I was almost 20 when I went on my first road trip to Punjab. My friends and I pooled our savings and rented a small car to drive to Lahore.
It was 1986 and we were heading to the Lahore airport because Benazir Bhutto was coming back. It was a joyride like no other. A festival of the wretched:
Tens of thousands poured out on the streets, among them those who had been in prisons, who had been tortured, who had been underground, the warriors of the Movement for the Restoration of Democracy, their embattled, fatigued families, the desolate peasants who were remembering how to dance again.
The crowds were suffocating, all desperate for a glimpse of BB, all gasping for a breath of democracy. It reflected in the historic 1988 election where every major feudal lord and tribal chief lost to the political unknowns fielded by the Pakistan Peoples Party.
I met and interviewed Benazir on numerous occasions while working for the Agence France Presse, and saw her aggression before elections, the adrenaline at escaping the crackdowns, teargas and barricades, and the bitterness at Farooq Leghari’s betrayal.
“I considered him a brother and he stabbed me in the back. He didn’t even wait for Murtaza’s chehlum,” she said, convinced that it was a conspiracy against the Bhuttos, to kill one and through that, delegitimise and finish the other.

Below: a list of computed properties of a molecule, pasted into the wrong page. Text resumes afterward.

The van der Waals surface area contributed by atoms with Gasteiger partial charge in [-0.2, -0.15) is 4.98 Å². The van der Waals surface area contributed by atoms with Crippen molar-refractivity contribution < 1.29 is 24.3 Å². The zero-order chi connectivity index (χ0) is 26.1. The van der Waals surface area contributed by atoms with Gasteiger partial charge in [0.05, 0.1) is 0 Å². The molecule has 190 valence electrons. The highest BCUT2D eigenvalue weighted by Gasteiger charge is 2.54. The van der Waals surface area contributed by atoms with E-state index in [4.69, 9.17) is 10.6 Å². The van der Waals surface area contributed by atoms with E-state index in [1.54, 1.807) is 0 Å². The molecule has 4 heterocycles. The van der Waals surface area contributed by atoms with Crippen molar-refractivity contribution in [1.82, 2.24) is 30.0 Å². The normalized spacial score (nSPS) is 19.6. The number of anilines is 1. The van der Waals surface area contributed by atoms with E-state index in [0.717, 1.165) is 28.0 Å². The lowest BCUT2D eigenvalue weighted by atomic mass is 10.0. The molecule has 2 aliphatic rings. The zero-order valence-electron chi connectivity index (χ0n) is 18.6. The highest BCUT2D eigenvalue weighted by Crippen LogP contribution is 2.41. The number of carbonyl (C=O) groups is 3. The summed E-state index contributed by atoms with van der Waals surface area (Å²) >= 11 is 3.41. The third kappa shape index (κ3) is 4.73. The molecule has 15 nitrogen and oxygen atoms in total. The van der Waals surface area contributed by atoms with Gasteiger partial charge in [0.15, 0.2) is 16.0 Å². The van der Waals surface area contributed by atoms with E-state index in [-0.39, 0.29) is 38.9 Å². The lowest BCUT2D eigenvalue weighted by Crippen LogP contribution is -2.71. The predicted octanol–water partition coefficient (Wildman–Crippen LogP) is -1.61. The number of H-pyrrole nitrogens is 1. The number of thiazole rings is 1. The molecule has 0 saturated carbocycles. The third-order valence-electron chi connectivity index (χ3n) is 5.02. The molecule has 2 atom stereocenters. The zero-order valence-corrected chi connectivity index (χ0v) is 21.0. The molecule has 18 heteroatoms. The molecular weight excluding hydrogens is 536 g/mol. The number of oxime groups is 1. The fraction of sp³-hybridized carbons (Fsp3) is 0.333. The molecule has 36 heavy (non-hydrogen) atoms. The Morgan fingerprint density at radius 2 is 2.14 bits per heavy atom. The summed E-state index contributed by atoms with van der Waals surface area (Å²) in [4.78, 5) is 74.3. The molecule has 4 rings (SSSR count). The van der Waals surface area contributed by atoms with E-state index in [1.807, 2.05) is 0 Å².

Murtaza Bhutto had come back a staunch critic of his sister’s government, and a passionate, romantic revolutionary who wanted to change the fundamentals of the country’s power structures in one go.
We spent hours with him talking about his days of exile in Afghanistan and Syria, his meetings with world leaders like Arafat, Najib, Assad, and Gaddafi.
I told him that I thought he was too idealistic for Pakistan’s politics. He said without ideals, nothing remains except compromises and selling out.
Editorial: PPP at 50
I met him for the last time on a Friday evening for a press conference at 70 Clifton, where he invited me, Javed Soomro, and Mazhar Abbas, to go to an upcoming public meeting with him. We declined because of our story deadlines.
A few hours after leaving the press conference, I received the message ‘firing at 70 Clifton’ on my DC Pager. The roads were blocked. I ran from what was then Schon Circle to what was then Mideast Hospital.
I saw injured men being carried in. Nasir Hussain was slamming his head against a wall. Murtaza was gone.
I saw Benazir run inside the hospital in her bare feet, hitting her chest, screaming, ‘my brother, my brother.’ Ghinwa Bhutto, grief-stricken, held her daughter Fatima Bhutto, and turned away.